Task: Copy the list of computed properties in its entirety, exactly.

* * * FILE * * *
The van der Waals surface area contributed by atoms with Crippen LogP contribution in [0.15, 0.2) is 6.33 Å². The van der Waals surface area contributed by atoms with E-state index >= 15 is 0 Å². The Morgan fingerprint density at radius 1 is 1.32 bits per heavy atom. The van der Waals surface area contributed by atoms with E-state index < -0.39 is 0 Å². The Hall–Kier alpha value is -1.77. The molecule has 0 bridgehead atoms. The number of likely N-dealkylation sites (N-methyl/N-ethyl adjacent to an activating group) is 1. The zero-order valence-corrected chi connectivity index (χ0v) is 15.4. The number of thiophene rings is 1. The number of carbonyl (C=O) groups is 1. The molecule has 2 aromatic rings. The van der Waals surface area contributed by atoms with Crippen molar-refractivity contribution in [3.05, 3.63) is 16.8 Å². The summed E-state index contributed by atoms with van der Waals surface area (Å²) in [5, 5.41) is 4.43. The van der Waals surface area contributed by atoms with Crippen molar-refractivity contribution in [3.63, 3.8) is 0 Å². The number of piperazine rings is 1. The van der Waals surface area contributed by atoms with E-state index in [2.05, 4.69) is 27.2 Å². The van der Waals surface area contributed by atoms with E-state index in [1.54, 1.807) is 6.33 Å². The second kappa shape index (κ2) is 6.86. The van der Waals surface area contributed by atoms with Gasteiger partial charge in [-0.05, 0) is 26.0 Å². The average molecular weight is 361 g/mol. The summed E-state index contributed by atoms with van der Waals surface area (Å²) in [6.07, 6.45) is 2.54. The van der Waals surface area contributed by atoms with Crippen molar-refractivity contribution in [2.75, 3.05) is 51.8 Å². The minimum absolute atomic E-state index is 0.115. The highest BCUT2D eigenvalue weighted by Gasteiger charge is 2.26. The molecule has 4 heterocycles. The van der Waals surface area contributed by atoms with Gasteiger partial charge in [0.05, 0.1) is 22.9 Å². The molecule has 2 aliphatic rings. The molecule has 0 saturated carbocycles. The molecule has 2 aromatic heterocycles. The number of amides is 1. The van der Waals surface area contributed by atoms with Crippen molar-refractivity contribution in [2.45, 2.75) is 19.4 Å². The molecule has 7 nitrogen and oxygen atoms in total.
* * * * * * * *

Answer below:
The van der Waals surface area contributed by atoms with Crippen LogP contribution in [0.15, 0.2) is 6.33 Å². The van der Waals surface area contributed by atoms with E-state index >= 15 is 0 Å². The Morgan fingerprint density at radius 1 is 1.32 bits per heavy atom. The van der Waals surface area contributed by atoms with E-state index < -0.39 is 0 Å². The Hall–Kier alpha value is -1.77. The molecule has 0 bridgehead atoms. The number of likely N-dealkylation sites (N-methyl/N-ethyl adjacent to an activating group) is 1. The zero-order valence-corrected chi connectivity index (χ0v) is 15.4. The number of thiophene rings is 1. The number of carbonyl (C=O) groups is 1. The molecule has 2 aromatic rings. The van der Waals surface area contributed by atoms with Crippen molar-refractivity contribution in [3.05, 3.63) is 16.8 Å². The summed E-state index contributed by atoms with van der Waals surface area (Å²) in [5, 5.41) is 4.43. The van der Waals surface area contributed by atoms with Crippen molar-refractivity contribution in [3.63, 3.8) is 0 Å². The number of piperazine rings is 1. The van der Waals surface area contributed by atoms with E-state index in [2.05, 4.69) is 27.2 Å². The van der Waals surface area contributed by atoms with E-state index in [1.54, 1.807) is 6.33 Å². The second kappa shape index (κ2) is 6.86. The van der Waals surface area contributed by atoms with Gasteiger partial charge in [-0.05, 0) is 26.0 Å². The average molecular weight is 361 g/mol. The summed E-state index contributed by atoms with van der Waals surface area (Å²) in [6.07, 6.45) is 2.54. The van der Waals surface area contributed by atoms with Crippen molar-refractivity contribution in [2.75, 3.05) is 51.8 Å². The minimum absolute atomic E-state index is 0.115. The highest BCUT2D eigenvalue weighted by Gasteiger charge is 2.26. The molecule has 4 heterocycles. The van der Waals surface area contributed by atoms with Gasteiger partial charge in [0.05, 0.1) is 22.9 Å². The molecule has 2 aliphatic rings. The molecule has 0 saturated carbocycles. The molecule has 2 aromatic heterocycles. The number of amides is 1. The van der Waals surface area contributed by atoms with Crippen molar-refractivity contribution in [2.45, 2.75) is 19.4 Å². The molecule has 7 nitrogen and oxygen atoms in total.